Top 10 MAP reports for teachers

As school resumes during one of the most unusual and uneven learning periods in recent times, it’s more important than ever to understand what students have learned and what they’re ready to learn next. MAP® Growth™ provides that essential information—and we’re at your side to help you test remotely if you’re ready to do so this fall.

MAP Growth reports give teachers multiple ways to understand what students have learned, how to modify instruction to meet their needs, and plan for what students should learn next. Here are 10 reports that can help you take advantage of assessment data to accomplish four major instructional priorities.

Reports for understanding where students are

1. Student Profile Makes data easy to understand by providing a snapshot of performance compared to national norms and projected proficiency on state summative tests as well as an instructional areas module so you know where to focus instruction for a student.

How to use it: To set and track learning paths and growth goals over the school year.

2. Class Report Shows class performance for a term, including norms status rankings, so you can analyze student needs.

How to use it: To compare classroom performance to national norms, and to determine breadth of instructional needs across a class.

Reports for supporting instruction

3. Achievement Status and Growth Report Helps you determine who needs intervention or enrichment. Shows three pictures of growth, all based on national norms: projections, summary, and quadrant chart.

How to use it: To inform growth goals with students and compare actual growth to goals. To monitor student growth by class.

4. Class Breakdown by RIT Provides a high-level view of student performance by subject in a class.

How to use it: To support instructional decision making.

5. Class Breakdown by Goal Provides a detailed view of student performance by subject in a class.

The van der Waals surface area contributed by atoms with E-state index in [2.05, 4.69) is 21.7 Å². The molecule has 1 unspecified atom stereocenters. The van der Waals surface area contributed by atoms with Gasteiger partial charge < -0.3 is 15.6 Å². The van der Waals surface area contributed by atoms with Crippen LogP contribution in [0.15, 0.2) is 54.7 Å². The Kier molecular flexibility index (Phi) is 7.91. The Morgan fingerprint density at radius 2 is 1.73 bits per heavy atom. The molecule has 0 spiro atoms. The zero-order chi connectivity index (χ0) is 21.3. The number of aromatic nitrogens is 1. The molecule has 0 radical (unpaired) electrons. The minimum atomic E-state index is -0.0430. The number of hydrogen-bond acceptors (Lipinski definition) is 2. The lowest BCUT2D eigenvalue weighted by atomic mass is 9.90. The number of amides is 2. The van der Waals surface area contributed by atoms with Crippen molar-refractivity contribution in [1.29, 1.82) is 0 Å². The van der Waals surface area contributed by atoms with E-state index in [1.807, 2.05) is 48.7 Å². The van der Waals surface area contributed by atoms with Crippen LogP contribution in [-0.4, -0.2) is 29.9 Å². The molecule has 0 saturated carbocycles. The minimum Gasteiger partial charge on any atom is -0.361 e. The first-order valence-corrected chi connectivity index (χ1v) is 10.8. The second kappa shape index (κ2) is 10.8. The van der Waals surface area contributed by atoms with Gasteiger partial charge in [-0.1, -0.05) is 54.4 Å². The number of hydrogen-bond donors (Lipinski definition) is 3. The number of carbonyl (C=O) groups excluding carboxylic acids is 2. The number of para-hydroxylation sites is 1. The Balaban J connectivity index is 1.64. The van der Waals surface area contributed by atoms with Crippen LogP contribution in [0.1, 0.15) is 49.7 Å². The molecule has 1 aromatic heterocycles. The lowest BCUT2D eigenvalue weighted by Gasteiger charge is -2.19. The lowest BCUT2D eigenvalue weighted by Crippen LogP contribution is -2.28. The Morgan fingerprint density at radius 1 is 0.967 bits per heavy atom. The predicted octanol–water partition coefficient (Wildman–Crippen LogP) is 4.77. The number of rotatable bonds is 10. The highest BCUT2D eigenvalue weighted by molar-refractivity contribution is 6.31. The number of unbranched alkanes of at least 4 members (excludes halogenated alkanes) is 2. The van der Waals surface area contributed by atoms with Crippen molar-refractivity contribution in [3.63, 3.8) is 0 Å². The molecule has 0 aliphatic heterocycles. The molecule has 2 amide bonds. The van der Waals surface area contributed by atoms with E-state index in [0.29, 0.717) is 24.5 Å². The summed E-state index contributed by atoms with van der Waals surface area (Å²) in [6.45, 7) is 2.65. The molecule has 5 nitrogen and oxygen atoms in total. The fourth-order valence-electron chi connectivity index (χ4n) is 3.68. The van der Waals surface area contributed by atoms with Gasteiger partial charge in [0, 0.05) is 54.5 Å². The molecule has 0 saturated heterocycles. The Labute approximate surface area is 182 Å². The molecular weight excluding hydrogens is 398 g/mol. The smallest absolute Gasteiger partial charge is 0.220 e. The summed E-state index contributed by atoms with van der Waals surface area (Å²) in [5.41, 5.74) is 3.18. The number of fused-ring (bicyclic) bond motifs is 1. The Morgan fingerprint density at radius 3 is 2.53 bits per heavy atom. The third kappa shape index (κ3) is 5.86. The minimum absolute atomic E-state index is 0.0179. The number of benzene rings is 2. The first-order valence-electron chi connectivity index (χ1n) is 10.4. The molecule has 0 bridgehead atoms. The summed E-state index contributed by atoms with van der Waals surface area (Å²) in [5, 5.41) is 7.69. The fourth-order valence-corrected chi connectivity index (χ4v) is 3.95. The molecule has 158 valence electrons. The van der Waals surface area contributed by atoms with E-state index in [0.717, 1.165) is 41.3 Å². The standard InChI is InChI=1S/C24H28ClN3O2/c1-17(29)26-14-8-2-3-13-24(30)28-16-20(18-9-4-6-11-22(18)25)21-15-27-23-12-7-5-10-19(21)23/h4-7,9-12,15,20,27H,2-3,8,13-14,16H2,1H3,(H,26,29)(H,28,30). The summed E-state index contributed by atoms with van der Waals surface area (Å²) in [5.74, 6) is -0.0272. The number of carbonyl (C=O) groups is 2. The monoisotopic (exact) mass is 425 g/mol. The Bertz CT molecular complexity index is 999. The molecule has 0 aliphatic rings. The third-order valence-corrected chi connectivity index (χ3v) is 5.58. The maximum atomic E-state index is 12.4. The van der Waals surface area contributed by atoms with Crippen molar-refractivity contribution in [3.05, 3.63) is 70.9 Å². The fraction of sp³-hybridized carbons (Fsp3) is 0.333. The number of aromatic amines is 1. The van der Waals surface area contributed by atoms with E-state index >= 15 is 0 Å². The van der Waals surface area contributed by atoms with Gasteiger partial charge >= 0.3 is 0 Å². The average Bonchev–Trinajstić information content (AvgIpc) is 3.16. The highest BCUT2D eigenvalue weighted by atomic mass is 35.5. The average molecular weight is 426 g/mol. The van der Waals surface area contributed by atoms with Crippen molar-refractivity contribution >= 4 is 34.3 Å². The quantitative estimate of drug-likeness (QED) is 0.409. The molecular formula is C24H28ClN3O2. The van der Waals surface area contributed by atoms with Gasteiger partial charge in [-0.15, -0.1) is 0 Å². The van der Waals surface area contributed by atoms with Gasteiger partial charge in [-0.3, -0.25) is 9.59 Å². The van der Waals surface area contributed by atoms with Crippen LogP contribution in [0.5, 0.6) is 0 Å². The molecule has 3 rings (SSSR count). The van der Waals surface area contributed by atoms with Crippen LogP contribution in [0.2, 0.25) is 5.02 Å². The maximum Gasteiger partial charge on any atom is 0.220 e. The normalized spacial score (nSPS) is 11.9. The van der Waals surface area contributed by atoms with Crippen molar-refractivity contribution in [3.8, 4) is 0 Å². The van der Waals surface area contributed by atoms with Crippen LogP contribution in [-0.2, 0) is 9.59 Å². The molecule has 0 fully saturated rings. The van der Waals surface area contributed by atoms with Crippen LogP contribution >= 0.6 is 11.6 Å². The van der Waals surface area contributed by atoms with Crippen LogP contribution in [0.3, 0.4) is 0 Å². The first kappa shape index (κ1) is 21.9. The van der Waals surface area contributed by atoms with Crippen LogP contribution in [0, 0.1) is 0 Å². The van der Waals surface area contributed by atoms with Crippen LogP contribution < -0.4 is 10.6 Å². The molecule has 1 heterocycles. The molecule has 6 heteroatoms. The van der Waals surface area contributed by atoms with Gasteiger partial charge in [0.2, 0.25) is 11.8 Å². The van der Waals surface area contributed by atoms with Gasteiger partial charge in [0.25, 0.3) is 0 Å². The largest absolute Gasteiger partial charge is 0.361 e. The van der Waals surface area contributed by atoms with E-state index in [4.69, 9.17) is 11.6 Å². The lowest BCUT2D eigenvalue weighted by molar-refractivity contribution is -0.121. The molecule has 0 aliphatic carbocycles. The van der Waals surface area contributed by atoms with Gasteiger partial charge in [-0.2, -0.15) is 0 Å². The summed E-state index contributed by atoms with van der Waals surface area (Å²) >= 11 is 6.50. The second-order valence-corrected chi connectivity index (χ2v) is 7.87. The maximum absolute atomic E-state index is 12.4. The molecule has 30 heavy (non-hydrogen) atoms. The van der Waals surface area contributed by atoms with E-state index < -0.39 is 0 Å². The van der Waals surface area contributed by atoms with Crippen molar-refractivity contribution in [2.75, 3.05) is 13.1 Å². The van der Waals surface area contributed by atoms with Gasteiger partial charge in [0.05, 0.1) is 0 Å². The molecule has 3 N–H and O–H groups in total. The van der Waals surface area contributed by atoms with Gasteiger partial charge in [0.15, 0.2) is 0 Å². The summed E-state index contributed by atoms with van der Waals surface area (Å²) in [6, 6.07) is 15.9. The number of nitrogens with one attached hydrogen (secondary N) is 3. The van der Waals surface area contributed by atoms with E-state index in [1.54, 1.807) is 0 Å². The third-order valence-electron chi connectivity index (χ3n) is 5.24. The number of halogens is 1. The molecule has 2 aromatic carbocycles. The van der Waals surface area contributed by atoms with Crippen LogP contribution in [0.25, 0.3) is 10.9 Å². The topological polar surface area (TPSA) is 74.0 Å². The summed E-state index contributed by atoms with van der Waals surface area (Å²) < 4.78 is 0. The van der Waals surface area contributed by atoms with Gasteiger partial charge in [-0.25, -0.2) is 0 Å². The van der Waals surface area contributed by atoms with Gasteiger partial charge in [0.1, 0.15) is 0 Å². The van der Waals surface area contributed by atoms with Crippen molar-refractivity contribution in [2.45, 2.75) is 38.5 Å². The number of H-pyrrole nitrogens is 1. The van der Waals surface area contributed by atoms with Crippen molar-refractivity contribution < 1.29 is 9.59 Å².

How to use it: To support instructional decision making.

Reports for understanding what students are ready to learn next

6. Class Breakdown by Projected Proficiency Identifies students for interventions.

How to use it: To predict proficiency on state standards. To predict college readiness as measured against ACT® benchmarks for students in grades 5 and above.

7. Learning Continuum Identifies learning statements corresponding to RIT scores.

How to use it: To plan scaffolding and differentiated instruction.

8. Screening and Skills Checklist Student Report Shows individual student results from certain screening tests or skills checklist tests.

How to use it: To plan scaffolding and differentiated instruction.

9. Student Goal Setting Worksheet Shows a student’s test history and growth projections in selected subject areas for a specific period.

How to use it: To engage students in learning by discussing goals and celebrating achievements.

Report for collaborating with families

10. Family Report Includes definitions to help level set with families, including “achievement,” “growth,” and “RIT.” Provides a snapshot of how an individual student is doing in math, reading, and science compared to a national average.

How to use it: To collaborate with families on student learning—always, but especially during remote learning.

For more support with testing this fall, visit our Teacher Toolkit, complete with valuable information on remote testing and more.


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